A dislocation of the radius bone from the elbow joint (a.k.a. – subluxation of the radial head) most commonly occurs when a young child’s arm is pulled abruptly. After the injury, the child refuses to use the arm and holds the arm down by her side. There is minimal tenderness when the joint is touched. Treatment involves a maneuver called a “reduction.” This may be done by a physician. X-rays are typically not necessary and not helpful. Once a nursemaid’s elbow is fixed (or “reduced”) the child can return to normal function within a few hours.
How does a dislocated elbow occur?
This is a common injury and may occur when an adult is holding the child’s hand and then one of the following happens: the adult lifts the child quickly, the adult pulls the child out of danger, or the child drops suddenly (throwing a temper tantrum for example). The injury may also occur if the child has a tight grip on something that is pulled away from the body suddenly.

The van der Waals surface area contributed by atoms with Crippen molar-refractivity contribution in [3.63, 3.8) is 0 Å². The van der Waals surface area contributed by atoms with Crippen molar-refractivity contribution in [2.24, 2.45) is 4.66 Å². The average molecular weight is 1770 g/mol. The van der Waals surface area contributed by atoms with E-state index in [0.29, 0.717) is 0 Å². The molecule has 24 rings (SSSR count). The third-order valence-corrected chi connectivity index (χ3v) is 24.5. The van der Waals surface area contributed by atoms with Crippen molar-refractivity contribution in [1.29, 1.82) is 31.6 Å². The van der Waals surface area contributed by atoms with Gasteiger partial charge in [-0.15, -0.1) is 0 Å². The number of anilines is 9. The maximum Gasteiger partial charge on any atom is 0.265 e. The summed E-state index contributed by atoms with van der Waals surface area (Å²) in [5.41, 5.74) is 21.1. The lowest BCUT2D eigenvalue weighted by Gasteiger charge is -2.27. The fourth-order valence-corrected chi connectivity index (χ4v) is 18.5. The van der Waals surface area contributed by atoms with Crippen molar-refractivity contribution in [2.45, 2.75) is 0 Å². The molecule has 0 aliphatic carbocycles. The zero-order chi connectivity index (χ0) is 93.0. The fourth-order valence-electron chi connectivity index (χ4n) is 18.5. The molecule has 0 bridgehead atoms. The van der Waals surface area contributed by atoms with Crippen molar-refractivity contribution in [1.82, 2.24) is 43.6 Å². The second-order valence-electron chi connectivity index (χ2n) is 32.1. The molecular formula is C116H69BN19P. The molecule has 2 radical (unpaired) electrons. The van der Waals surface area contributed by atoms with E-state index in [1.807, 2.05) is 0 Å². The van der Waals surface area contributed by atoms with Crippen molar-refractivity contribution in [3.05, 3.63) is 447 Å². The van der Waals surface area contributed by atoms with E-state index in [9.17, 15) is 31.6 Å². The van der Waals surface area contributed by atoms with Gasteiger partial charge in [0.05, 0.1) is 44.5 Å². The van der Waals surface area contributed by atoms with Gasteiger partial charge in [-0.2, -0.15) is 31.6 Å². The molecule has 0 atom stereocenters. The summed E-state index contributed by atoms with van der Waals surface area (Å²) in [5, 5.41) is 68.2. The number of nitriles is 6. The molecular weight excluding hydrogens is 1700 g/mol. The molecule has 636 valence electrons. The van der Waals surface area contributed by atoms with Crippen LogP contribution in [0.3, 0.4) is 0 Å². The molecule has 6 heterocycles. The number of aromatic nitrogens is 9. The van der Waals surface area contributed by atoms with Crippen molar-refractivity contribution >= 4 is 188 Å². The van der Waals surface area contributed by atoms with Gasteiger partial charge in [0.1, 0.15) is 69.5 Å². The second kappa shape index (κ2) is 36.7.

How is a dislocated elbow diagnosed?
The story provided by the family or child is helpful, especially if it is known that the arm was pulled abruptly prior to the injury. The child often holds the arm to her side, with the palm of the hand facing towards the back and the child refuses to use the arm due to discomfort. The ebow joint and arm are not tender when touched, and there is minimal (if any) swelling. X-rays are usually not necessary and often appear normal despite the dislocation.
How is dislocated elbow treated?
A physician performs a maneuver called a “reduction.” This is done by rotating and flexing the arm with the elbow held by the examiner. The examiner can feel a “click” as the radial head pops back into place. This causes brief discomfort, however the child should recover quickly and begin using the arm within a few minutes.
Will my elbow get dislocate again?
Children who have had a nursemaid’s elbow can have a repeat injury. Attempts should be made to avoid pulling on the arm if possible.